3. Moneys Paid by Plaintiff Subordinate Lodges to Light Grand Lodge and Defendant Pough.
[6a] Upon what theory defendant subordinate lodges can recover dues paid to plaintiff subordinate lodges prior to the existence of said defendant lodges does not appear. It is obvious that these new lodges have no cause of action against the old lodges for moneys which the individuals now making up the new lodges paid into the old. Moreover, no theory is advanced why, in any event, plaintiff subordinate lodges who paid said sums to Light Grand Lodge as they were required to do by the rules of the grand lodge to which they had subscribed, should now be liable for those sums. Assuming [118 Cal. App. 2d 89] that the individual named defendants joined plaintiff lodges because of the misrepresentations and assuming that thereby they would be entitled to a return of the dues and other moneys paid plaintiffs, fn. 7 the judgment here will have to be reversed for the reason that neither in the evidence nor in the judgment appear the amounts which said individual defendants paid. The report of the referee and the judgment lump together all sums paid, not only by the dissentient members but by those who remained loyal.
This is not a representative suit in the sense that the individual defendants are authorized to sue for the moneys due the other individuals who withdrew from plaintiff lodges. It is representative only in the sense that the individual defendants are appearing for the unincorporated associations, the lodges. The claims that the former lodge members have to a return of their moneys, if any they have, or to damages because of the misrepresentations of Pough and Light Grand Lodge, would be individual claims, requiring proof that each individual joined his respective lodge solely because of such representations and left solely because of such falsity, and the amount of moneys paid in by each such member. There might even be an offset in favor of the lodge for the benefit, if any, such member might have received while in the lodge. While such a claim could be assigned for suit purposes, it could not be recovered in a representative action. (See Noroian v. Bennett, 179 Cal. 806 [179 P. 158]; 114 A.L.R. 1015.)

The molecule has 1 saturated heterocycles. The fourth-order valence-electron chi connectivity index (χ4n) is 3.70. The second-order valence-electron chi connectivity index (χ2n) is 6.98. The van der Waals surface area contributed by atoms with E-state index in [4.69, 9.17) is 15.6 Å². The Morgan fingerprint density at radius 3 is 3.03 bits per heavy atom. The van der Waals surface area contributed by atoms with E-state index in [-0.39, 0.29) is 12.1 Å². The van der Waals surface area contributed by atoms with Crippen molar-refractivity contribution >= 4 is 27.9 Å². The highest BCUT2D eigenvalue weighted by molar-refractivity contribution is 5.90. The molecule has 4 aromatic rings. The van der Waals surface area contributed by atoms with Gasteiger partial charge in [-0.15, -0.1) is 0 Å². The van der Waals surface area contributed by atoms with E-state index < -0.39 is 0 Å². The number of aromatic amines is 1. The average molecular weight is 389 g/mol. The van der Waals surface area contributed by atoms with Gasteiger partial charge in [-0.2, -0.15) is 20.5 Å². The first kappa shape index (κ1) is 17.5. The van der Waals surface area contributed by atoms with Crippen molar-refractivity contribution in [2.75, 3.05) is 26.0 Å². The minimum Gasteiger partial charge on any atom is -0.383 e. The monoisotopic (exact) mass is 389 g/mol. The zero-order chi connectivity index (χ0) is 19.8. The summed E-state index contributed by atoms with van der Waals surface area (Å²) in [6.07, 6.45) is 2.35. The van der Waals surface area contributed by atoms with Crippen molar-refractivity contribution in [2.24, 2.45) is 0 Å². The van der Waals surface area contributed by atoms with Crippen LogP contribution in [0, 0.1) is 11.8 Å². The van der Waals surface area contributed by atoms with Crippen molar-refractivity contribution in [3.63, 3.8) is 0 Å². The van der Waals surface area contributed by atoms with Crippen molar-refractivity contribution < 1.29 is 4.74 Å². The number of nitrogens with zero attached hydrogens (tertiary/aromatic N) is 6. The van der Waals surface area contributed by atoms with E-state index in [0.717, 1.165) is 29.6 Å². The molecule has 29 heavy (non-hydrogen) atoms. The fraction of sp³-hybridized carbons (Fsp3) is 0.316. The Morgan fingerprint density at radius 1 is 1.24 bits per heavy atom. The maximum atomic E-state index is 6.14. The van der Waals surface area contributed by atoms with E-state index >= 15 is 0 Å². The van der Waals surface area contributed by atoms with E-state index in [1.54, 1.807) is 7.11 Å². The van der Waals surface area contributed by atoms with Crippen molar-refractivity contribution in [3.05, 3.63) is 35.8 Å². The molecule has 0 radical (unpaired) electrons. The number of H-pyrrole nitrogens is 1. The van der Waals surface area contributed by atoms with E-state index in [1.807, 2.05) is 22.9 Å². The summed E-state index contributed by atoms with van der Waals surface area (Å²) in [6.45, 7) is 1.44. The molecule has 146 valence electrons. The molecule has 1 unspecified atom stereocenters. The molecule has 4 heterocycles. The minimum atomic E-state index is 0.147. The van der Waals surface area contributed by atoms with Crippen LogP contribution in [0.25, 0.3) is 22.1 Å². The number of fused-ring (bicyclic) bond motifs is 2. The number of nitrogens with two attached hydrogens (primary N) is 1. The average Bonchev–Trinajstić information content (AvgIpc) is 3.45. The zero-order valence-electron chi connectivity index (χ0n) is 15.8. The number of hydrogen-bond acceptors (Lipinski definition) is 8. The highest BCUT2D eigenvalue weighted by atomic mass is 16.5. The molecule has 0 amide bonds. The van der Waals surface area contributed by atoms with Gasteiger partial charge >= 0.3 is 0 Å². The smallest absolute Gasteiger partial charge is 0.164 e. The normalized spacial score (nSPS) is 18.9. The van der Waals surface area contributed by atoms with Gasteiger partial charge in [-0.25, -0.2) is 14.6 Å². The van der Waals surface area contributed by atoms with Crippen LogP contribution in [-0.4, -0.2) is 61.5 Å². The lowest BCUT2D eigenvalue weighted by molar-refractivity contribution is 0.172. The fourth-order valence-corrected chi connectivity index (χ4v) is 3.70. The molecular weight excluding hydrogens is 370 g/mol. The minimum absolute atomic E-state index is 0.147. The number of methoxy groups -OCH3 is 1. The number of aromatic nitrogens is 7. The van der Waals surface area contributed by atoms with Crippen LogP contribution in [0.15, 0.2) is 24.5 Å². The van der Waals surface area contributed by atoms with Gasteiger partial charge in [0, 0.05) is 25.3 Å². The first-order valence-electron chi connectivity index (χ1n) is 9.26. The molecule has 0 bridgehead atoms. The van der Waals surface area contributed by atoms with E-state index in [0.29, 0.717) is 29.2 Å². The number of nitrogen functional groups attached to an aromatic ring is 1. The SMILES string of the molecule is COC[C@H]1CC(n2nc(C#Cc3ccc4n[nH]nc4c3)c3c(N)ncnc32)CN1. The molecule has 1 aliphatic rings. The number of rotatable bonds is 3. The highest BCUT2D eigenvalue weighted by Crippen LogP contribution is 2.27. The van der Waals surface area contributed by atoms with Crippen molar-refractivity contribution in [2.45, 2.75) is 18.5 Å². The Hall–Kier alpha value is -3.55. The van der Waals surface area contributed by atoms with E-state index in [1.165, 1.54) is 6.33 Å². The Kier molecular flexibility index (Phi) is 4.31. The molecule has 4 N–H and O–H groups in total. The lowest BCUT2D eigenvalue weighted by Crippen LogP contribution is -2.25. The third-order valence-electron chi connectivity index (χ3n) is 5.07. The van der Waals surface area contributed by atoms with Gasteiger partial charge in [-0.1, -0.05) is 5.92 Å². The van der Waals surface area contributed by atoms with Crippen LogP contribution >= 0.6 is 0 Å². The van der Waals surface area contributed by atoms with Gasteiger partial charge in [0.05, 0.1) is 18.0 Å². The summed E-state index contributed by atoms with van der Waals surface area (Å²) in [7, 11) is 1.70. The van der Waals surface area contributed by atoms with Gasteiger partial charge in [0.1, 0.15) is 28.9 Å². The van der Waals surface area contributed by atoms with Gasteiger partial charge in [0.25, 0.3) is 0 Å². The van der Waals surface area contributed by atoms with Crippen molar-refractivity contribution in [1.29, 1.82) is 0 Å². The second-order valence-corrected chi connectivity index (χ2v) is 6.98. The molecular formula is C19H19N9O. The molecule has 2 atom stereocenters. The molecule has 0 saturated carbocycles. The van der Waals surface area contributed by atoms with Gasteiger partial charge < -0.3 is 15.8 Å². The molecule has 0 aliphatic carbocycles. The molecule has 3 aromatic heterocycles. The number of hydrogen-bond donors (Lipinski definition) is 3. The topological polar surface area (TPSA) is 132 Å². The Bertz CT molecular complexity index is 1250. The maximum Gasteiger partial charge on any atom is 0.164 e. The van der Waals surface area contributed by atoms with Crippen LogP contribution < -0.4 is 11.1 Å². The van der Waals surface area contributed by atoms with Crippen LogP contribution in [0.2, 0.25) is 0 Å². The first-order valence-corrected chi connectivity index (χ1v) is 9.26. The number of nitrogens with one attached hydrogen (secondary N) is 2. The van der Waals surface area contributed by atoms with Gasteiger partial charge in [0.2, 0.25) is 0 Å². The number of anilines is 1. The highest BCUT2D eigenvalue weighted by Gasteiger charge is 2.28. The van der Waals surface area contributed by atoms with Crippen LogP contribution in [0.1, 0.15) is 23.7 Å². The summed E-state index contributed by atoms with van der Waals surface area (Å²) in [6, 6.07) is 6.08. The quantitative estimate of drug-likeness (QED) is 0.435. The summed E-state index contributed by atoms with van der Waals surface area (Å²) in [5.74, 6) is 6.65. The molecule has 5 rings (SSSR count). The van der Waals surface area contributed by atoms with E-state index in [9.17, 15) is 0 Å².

A rather interesting sidelight in this case is that the trial court awarded defendant subordinate lodges, which include members who never belonged to any of the plaintiff lodges, judgment against the present plaintiff lodges, which include members who came into defendant lodges after the dissentient members had left. Moreover, with the exception of two or three members, the false representations upon which defendants rely were not made by any of the present members of plaintiff lodges. To top it all, the court held that defendants were entitled to retain all the assets of plaintiff lodges and in addition to compel plaintiff subordinate lodges to repay to defendants the moneys which the plaintiff subordinate [118 Cal. App. 2d 90] lodges had paid to Light Grand Lodge as dues, etc., for the now members of defendant lodges under the rules to which such members had subscribed.
In their answer to the cross-complaint plaintiffs admitted that the individual cross-complainants appeared for and on behalf of all the members of the respective subordinate lodge each individual alleged he represented, but denied all the other allegations of the cross-complaint. Thus, they denied that each and all members of the respective lodges were affected by the matters alleged or that they were of common and general interest to all the members. Therefore there was no admission that a claim for return of dues to an individual former member of a plaintiff lodge for alleged misrepresentation to such individual was a matter of interest to a new lodge which such person may have joined.  Actually, this type of claim was one which, to enable a party other than the individual himself to sue on, would have to be assigned by that individual to such party. Membership in a new lodge would not constitute such assignment.
[6b] Jackson v. Deauville Holding Co., supra, 219 Cal. 498, cited by defendants, is not in point. There 51 individuals who had been induced to join a beach club assigned their claims for damages to an individual plaintiff. No such assignment was made in this case. Moreover, in the Jackson case, the court established as the measure of damages the difference between the actual value of the memberships and the value they would have had if the representations had been true. Myers v. Lowery, 46 Cal.App. 682 [189 P. 793], likewise was an action on assigned claims for damages for misrepresentation as to the nurses' training school operated by defendants.